Corresponding Points of Self-Similar Lines in a Terminal Cadence (2011-2015) by Steve Kornicki
I have been fortunate to work, play and commission works by Steve Kornicki. I have always enjoyed his music and I was happy to see his new piece by Ensemble P4.
Kristie Born, piano
Rose Shlyam Grace, piano
Marja Kerney, vibraphone
Thad Anderson, marimba
Ensemble P4 is an intercollegiate piano and percussion quartet based in Central Florida. Formed in 2012, the group has performed extensively throughout the state of Florida and recently completed a mid-west tour with stops at the University of Illinois at Champaign, the University of Illinois at Chicago, Northern Illinois University, and Valparaiso University. Upcoming projects include commissioning five new works, a concert tour here in Florida, and a recording project. Ensemble P4 is made up of faculty members from Stetson University, Bethune-Cookman University, and the University of Central Florida.
“Corresponding Points of Self-Similar Lines in a Terminal Cadence” is harmonically constructed from the layering of three tonally compatible twelve-tone rows listed below. Self-similarity is applied to the continuity of rhythm and texture with the piano lines in fragmented, pointillistic patterns throughout and the keyboard percussion in fixed, grid-like ostinati. A gradual momentum ensues reaching its terminus wherein the rhythmic self-similarity finally relents and breaks apart into a cadence of triplets and a final, dissipating chord of trilling sounds.
The electronic playback is a rhythmic accompaniment consisting entirely of sampled “found object” percussive sounds recorded by the composer. The playback begins the piece with a count off and corresponds and synchronizes with the ensemble.
Piano 1, marimba = A, F#, G, E , D, C, Bb, Ab, F, Db, Eb, B
Piano 2 = B, E, A, D, C, Eb, Bb, F, G, Db, Ab , F#
Vibraphone = C#, D, B, G, F, A, C, Eb, Bb, Ab, F#, E
This performance is from the University of Central Florida, February 13, 2016.
Copyright 2016 Steve Kornicki
Andy Akiho and Mariel Roberts perform Andy Akiho’s piece entitled, “21” (2008).
Mariel Roberts, Cello – Kick Drum – Loop Pedal
Andy Akiho, Steel Pan – Prepared Pan – Tambourine
“I am honored the Board of Directors has entrusted me with leading this distinguished organization and am eager to start working with members around the world to build on 55 years of amazing history. Together, we will ensure PAS continues to be the global leader in percussion and drumming, and as our mission states, inspire, educate, and support percussionists and drummers throughout the world.”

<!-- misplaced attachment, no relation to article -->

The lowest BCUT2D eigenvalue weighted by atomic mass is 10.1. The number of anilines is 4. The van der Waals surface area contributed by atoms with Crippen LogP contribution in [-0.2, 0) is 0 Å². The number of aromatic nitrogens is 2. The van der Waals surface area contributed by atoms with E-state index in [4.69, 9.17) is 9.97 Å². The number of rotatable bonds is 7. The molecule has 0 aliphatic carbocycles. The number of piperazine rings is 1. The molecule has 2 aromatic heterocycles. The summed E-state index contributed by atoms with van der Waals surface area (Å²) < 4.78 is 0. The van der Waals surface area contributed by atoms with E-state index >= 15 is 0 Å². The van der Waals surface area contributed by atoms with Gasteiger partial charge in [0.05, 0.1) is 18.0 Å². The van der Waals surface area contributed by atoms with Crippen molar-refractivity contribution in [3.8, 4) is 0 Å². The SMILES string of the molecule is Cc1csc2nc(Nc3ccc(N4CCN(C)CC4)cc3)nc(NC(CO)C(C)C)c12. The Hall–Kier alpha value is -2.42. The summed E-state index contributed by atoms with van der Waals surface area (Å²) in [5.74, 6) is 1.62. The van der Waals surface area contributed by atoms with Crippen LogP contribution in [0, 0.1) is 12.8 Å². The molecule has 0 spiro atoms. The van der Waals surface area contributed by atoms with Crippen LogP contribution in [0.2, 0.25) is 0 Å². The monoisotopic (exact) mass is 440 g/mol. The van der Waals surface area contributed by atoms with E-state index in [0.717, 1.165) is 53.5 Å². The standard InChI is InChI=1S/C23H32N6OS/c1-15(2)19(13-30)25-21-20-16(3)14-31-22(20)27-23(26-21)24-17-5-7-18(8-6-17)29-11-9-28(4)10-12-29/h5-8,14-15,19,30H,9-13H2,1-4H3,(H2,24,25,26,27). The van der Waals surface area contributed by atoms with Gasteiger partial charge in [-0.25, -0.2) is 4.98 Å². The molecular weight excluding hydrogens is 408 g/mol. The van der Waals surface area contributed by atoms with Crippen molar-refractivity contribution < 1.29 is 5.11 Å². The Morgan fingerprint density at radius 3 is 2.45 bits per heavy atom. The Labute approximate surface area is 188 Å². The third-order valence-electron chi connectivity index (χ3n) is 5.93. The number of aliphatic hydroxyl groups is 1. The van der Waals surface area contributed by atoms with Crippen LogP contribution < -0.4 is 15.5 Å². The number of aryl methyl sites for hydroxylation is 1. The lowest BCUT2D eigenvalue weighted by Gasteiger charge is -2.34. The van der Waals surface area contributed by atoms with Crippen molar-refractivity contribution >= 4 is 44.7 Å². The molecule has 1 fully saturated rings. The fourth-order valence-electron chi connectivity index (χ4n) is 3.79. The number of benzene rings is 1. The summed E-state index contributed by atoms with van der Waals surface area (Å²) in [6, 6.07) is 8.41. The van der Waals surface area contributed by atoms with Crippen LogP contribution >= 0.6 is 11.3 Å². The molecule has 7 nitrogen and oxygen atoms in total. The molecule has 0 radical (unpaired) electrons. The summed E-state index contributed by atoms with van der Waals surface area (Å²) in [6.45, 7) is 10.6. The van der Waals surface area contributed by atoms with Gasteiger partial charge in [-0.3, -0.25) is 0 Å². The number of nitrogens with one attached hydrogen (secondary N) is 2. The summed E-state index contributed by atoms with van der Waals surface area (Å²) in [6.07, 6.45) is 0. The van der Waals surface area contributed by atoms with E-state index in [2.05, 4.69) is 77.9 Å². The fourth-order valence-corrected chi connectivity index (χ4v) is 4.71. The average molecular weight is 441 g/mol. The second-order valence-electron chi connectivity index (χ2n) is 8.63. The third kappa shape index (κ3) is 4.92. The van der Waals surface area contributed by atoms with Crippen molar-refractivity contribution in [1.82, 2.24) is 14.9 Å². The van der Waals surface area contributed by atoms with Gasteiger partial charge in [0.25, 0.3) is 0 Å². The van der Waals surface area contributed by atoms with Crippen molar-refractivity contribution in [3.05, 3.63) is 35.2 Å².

Joshua Simonds is currently Executive Director of Chicago Youth Symphony Orchestras. He holds a Master of Arts in Arts Management from American University in Washington, DC, and a Bachelor of Arts in Percussion from California State University, Long Beach.
During his tenure, CYSO has more than doubled its programs, built strong relationships with world-class composers resulting in numerous world and local premieres, and initiated groundbreaking artistic collaborations, including performances with Ben Folds, My Morning Jacket, The Second City, My Brightest Diamond, the Chicago Bulls, and multiple performances at the legendary rock festival Lollapalooza.
His passion for percussion has always been at the forefront of his work at CYSO. During his tenure at CYSO, the organization built one of the largest youth steel pan programs in the midwest, performed multiple times with Chicago’s Blue Man Group in Chicago’s Millennium Park, engaged Third Coast Percussion on multiple occasions including a 2014 year-in-residence resulting in a New Music USA grant for a video recording of David T Little’s Radiant Child for Percussion Quartet and Orchestra, and most recently secured Glenn Kotche as CYSO’s 2016-2017 Composer in Residence. These are just a few examples of Joshua’s life-long commitment to percussion performance and education.
In addition to artistic achievements, he has been instrumental in overseeing CYSO’s rebranding efforts, growth of the Board of Directors, re-establishing an international touring program, and increased financial support on a national and local level.
Joshua currently sits on the Youth Orchestra Division Board of the League of American Orchestras, has served as an instructor of Performing Arts Management at DePaul University, and is very active in both local and national arts advocacy.
While at California State University, Long Beach, Joshua studied percussion with Raynor Carroll, Principal Percussionist of the LA Philharmonic, Dr. Dave Gerhart, and the late Dr. Michael Carney. Joshua is also a proud alumnus of the Velvet Knights Drum and Bugle Corps.